Artist David Choe says he’s stashed $10,000 around the city for people to find.
If finding a dollar bill on the sidewalk means you’re lucky, today could be your lucky day if you live in Detroit.
In a random act of kindness — or gesture of wit — Los Angeles artist David Choe claims he has stashed $10,000 in secret locations around the Motor City. The graffiti artist and painter revealed the unusual game of hide-and-seek in a post on his Facebook page Sunday night, saying he planted the bills before heading to Canada.
“Hid 10,000$ in mostly 1's and a few hundos all over Detroit today,” the message read. “Just becuz- why not ?”
A Facebook post Monday included a clue: A photo of an overturned couch in an undisclosed location. A hand spray-painted on the sofa pointed to a rip in the upholstery where money was allegedly to be found.
“There was $$$ in that hole in that couch in Detroit earlier today , but who knows now,” Choe wrote above the image.
More than 170 people had commented on Choe’s Facebook posts by Tuesday morning, offering thanks and brainstorming possible hiding spots.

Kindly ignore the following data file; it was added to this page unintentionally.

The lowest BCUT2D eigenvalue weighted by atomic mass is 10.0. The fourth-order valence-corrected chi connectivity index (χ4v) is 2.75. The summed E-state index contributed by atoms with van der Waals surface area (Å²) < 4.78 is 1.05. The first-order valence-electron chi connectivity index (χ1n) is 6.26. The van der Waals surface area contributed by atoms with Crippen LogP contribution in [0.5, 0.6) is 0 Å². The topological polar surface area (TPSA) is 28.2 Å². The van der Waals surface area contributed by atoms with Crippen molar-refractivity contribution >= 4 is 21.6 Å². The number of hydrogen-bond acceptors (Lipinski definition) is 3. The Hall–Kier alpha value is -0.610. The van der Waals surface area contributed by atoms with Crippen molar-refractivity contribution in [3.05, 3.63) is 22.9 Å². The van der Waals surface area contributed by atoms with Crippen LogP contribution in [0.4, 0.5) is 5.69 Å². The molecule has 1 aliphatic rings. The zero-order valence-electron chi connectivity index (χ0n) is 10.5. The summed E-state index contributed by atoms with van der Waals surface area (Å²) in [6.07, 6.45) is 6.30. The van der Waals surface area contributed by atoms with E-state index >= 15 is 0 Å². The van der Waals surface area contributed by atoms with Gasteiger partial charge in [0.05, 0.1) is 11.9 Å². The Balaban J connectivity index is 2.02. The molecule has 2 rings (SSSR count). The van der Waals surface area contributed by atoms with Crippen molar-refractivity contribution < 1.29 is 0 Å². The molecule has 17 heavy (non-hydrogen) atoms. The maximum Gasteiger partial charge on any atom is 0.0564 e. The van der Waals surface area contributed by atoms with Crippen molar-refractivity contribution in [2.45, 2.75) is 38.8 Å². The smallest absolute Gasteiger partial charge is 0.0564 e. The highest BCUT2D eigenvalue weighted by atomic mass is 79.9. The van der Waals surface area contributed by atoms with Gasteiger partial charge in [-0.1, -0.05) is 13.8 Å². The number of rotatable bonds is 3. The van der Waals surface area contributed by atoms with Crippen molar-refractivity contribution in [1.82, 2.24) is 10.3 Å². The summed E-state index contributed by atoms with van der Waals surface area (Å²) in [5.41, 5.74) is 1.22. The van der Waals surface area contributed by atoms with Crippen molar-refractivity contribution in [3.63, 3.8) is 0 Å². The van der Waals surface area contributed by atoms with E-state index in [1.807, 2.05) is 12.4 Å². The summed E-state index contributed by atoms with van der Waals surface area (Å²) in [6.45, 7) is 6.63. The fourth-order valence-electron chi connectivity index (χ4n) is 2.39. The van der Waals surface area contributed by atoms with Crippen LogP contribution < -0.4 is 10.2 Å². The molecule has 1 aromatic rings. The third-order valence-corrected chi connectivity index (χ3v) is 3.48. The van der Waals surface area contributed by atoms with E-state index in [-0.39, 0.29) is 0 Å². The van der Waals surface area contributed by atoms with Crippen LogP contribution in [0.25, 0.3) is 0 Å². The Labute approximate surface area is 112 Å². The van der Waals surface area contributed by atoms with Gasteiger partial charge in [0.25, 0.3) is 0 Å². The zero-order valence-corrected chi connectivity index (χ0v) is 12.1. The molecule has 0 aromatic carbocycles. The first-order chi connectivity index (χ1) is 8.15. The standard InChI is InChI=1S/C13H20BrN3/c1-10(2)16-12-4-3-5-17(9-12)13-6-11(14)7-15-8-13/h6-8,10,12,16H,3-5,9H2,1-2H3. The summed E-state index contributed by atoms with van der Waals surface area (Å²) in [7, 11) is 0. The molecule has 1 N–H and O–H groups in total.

“Had fun wandering around the D for a couple of hours with my wife and kids,” wrote follower Mike Kline. “Checked a bunch of places, may have found empty stashes. Some interesting potential locations marked with hearts... didn't find any cash, but had a good family experience on a rainy day in the D.”
“Hey come to Colorado and hide weed in different places,” suggested another. “That would be hilarious.”
Eager money-hunters can find more clues on Choe’s Twitter page. An image Choe shared Sunday — of two of the iconic McDonald’s golden arches decorated with red Canadian maple leaves — hinted that more cash could be found near one of the fast-food joints.
“Some prints and $$$ hidden under one of these signs right at the border past Detroit,” Choe teased.
A Korean-American known for his frenetic murals, Choe, 37, can afford to toss $10,000 like so much Easter candy. Choe was a gambler who made his first $1M in Las Vegas. Then Choe hit an even bigger jackpot last year, when the Facebook stock he was holding was valued at $200M, according to the Detroit News.
Choe has owned the stock since 2005, when he was commissioned by Facebook founding president Sean Parker to paint murals at the company’s Palo Alto headquarters. Asked whether he wanted the $60,000 payment in cash or stock, he decided to take a gamble and go with the unknown.
“I needed the money, but I like to gamble,” Choe told radio host Howard Stern in an interview last year. “I believe in Sean. This kid knows something, and I’m going to bet my money on him.”
In the past, Choe created the cover art for Jay-Z and Linkin Park’s multi-platinum album “Collision Course,” and provided artwork to decorate the sets of the films “Juno” and “The Glass House.” He is the subject of the 2008 documentary “Dirty Hands: The Art and Crimes of David Choe.”
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